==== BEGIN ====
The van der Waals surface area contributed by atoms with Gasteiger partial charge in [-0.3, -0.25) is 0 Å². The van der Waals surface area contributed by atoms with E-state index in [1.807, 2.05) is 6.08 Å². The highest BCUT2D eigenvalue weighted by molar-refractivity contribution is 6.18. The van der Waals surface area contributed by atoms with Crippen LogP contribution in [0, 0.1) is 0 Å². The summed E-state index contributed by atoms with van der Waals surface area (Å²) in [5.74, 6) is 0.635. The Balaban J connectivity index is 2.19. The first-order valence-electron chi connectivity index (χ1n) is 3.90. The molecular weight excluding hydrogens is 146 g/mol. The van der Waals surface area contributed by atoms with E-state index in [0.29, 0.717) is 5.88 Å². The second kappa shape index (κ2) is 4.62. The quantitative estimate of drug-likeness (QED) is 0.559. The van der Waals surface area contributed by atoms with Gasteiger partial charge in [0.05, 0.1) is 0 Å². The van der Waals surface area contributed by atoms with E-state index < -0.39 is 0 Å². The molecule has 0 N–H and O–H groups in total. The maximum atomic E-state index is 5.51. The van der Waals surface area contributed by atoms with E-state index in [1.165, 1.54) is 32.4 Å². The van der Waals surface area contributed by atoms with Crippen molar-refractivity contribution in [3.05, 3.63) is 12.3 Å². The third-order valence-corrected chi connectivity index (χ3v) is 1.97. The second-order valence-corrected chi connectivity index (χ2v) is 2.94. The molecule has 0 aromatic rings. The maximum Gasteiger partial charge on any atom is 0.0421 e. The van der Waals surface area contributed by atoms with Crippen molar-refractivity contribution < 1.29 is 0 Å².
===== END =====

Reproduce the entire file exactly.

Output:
The van der Waals surface area contributed by atoms with Gasteiger partial charge in [-0.3, -0.25) is 0 Å². The van der Waals surface area contributed by atoms with E-state index in [1.807, 2.05) is 6.08 Å². The highest BCUT2D eigenvalue weighted by molar-refractivity contribution is 6.18. The van der Waals surface area contributed by atoms with Crippen LogP contribution in [0, 0.1) is 0 Å². The summed E-state index contributed by atoms with van der Waals surface area (Å²) in [5.74, 6) is 0.635. The Balaban J connectivity index is 2.19. The first-order valence-electron chi connectivity index (χ1n) is 3.90. The molecular weight excluding hydrogens is 146 g/mol. The van der Waals surface area contributed by atoms with E-state index in [0.29, 0.717) is 5.88 Å². The second kappa shape index (κ2) is 4.62. The quantitative estimate of drug-likeness (QED) is 0.559. The van der Waals surface area contributed by atoms with Gasteiger partial charge in [0.05, 0.1) is 0 Å². The van der Waals surface area contributed by atoms with E-state index < -0.39 is 0 Å². The molecule has 0 N–H and O–H groups in total. The maximum atomic E-state index is 5.51. The van der Waals surface area contributed by atoms with E-state index in [1.165, 1.54) is 32.4 Å². The van der Waals surface area contributed by atoms with Crippen molar-refractivity contribution in [3.05, 3.63) is 12.3 Å². The third-order valence-corrected chi connectivity index (χ3v) is 1.97. The second-order valence-corrected chi connectivity index (χ2v) is 2.94. The molecule has 0 aromatic rings. The maximum Gasteiger partial charge on any atom is 0.0421 e. The van der Waals surface area contributed by atoms with Crippen molar-refractivity contribution < 1.29 is 0 Å².